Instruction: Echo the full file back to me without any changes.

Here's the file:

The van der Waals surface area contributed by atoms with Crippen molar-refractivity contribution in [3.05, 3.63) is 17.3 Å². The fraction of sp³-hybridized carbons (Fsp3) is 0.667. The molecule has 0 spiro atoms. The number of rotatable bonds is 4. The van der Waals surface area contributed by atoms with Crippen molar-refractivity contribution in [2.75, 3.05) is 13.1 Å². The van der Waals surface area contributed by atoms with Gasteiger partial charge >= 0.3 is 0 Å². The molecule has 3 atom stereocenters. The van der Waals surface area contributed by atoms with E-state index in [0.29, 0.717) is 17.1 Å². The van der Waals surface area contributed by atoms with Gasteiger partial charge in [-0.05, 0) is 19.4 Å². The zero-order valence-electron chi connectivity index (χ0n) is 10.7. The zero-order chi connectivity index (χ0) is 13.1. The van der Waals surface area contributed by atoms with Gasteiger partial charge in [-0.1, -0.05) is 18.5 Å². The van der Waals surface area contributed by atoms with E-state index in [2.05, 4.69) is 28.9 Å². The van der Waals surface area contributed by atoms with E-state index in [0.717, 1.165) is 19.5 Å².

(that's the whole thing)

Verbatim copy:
The van der Waals surface area contributed by atoms with Crippen molar-refractivity contribution in [3.05, 3.63) is 17.3 Å². The fraction of sp³-hybridized carbons (Fsp3) is 0.667. The molecule has 0 spiro atoms. The number of rotatable bonds is 4. The van der Waals surface area contributed by atoms with Crippen molar-refractivity contribution in [2.75, 3.05) is 13.1 Å². The van der Waals surface area contributed by atoms with Gasteiger partial charge >= 0.3 is 0 Å². The molecule has 3 atom stereocenters. The van der Waals surface area contributed by atoms with E-state index in [0.29, 0.717) is 17.1 Å². The van der Waals surface area contributed by atoms with Gasteiger partial charge in [-0.05, 0) is 19.4 Å². The zero-order valence-electron chi connectivity index (χ0n) is 10.7. The zero-order chi connectivity index (χ0) is 13.1. The van der Waals surface area contributed by atoms with Gasteiger partial charge in [-0.1, -0.05) is 18.5 Å². The van der Waals surface area contributed by atoms with E-state index in [2.05, 4.69) is 28.9 Å². The van der Waals surface area contributed by atoms with E-state index in [0.717, 1.165) is 19.5 Å².